8 August 2017

Reducing Handcuff Usage in Medium Secure Services

Project Lead – Graham Manyere

In April 2016, staff from several wards in the Forensic service came together to focus on reducing handcuff usage by 50% by December 2016.

The use of handcuffing was normal safety protocol, mainly used for when transporting patients to and from the secure unit such as to appointments or to court. However, staff felt uncomfortable with these practices. They felt that these procedures were highly invasive and detrimental to the therapeutic relationships with their service users, who also reported feeling stigmatised by them.

In addition to this, transferring patients in this way was costly, as secure transfers were needed and potentially police services too.

The service was keen to find alternatives to try and limit the use of handcuffing where possible. In April 2016 staff from Westferry, Broadgate, Ludgate and Shoreditch ward came together to explore their existing protocols and share ideas about how it could be changed.

The team focused on six key areas of their existing system to focus on to reduce handcuffing:

  • Risk of violence
  • Electronic Monitoring
  • Information & Monitoring
  • Service Culture
  • Lawful decision making
  • Least restrictive practice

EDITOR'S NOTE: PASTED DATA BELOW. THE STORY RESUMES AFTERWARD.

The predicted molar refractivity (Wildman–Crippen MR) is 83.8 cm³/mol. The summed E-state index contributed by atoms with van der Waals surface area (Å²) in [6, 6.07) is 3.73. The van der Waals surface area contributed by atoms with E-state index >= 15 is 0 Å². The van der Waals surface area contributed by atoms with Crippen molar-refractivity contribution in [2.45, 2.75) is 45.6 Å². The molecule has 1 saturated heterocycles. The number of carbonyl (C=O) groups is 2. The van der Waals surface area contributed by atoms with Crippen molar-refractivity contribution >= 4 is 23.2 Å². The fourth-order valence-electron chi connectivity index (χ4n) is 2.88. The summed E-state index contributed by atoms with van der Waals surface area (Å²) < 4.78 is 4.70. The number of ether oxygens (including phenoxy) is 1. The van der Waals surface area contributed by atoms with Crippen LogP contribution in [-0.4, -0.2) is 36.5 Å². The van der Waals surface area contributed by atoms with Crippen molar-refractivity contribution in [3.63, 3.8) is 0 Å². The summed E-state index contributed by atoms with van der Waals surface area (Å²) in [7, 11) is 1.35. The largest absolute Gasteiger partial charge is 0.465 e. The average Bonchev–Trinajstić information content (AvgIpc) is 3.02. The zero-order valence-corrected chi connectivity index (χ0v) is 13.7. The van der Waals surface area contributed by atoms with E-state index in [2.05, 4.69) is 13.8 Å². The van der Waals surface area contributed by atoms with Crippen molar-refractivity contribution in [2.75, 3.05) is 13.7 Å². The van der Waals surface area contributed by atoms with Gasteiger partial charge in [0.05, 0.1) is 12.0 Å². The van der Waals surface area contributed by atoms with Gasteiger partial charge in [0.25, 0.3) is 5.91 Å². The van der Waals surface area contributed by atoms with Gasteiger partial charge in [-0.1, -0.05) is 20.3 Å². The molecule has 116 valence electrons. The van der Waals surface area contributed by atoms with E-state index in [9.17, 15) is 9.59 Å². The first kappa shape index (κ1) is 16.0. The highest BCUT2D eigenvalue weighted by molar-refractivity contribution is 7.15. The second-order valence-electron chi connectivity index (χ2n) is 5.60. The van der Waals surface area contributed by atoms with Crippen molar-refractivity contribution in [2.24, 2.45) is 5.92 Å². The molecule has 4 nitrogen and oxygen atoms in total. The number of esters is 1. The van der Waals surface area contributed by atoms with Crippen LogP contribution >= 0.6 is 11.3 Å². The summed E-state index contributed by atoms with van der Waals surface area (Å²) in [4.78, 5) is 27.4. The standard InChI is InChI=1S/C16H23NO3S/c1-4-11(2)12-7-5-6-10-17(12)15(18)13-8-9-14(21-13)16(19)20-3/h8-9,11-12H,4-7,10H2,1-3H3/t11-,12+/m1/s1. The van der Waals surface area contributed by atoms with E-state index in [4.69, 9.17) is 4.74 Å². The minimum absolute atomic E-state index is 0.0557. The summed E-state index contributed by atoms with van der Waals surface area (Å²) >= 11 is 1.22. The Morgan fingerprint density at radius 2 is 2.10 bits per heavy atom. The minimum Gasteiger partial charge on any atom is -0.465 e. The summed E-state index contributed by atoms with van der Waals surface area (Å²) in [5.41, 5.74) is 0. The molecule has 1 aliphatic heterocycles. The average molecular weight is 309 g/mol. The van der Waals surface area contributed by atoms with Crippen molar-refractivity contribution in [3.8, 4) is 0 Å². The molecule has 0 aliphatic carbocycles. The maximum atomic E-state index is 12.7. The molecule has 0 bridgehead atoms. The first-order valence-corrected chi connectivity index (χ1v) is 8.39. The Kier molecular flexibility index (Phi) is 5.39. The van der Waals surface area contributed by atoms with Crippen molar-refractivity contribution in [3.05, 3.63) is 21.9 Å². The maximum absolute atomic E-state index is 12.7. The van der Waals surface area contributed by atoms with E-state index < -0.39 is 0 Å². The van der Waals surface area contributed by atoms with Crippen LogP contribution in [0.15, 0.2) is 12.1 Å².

At the early stages of their project, the attended a national restrictive practice conference, which allowed them to share learning from other services and develop different ways of less restrictive approaches.

The team met every week to discuss and generate various ideas. Listed below are the change ideas they tested:

  1. See, Think, Act-Relational Sec Training
  2. Structured Risk Assessments
  3. Escort Destination Risk Assessment
  4. Robust Monitoring Of Handcuff Usage & Requests
  5. Regular Reviews Of Authorisations
  6. Management To Approach Of Least Restrictive Practices
  7. Video Conferencing With Courts
  8. Compliance With CoP: ‘Mechanical Restraint’
  9. Electronic Monitoring

Once in the testing phase, they began to run PDSA cycles, introducing different change ideas at each cycle. They continued to use their weekly meetings to discuss learning from their PDSA cycles to refine and drive their project forward.

From testing their change ideas, they found that handcuffing incidents had reduced from 4.66 per week to 1. This was a sustained reduction of over 79%!

Within seven months of commencing, the project had met its intended target aim. Change ideas have been embedded in to routine operational practice and their systems have been established and are now in place to hold gains.

The team are continuing to learn from their experiences and have highlighted some important points for others undertaking a QI project:

  • “It was helpful to have a very hands on sponsor, as this allowed the project to always have focus and continue to be on track”.
  • “Weekly short project meetings were helpful in allowing the project to remain on track and at the core of our practice”.
  • “It’s important to involve patients and staff and get their viewings as this can shed light on the impact the project has on them”.
  • “The project allowed for greater questioning of certain procedures and allowed leaders to review some practices”.

The QI project shared their learning and successes at the 2017 Annual QI Conference in London. View their poster by clicking the image below.

 

 

 

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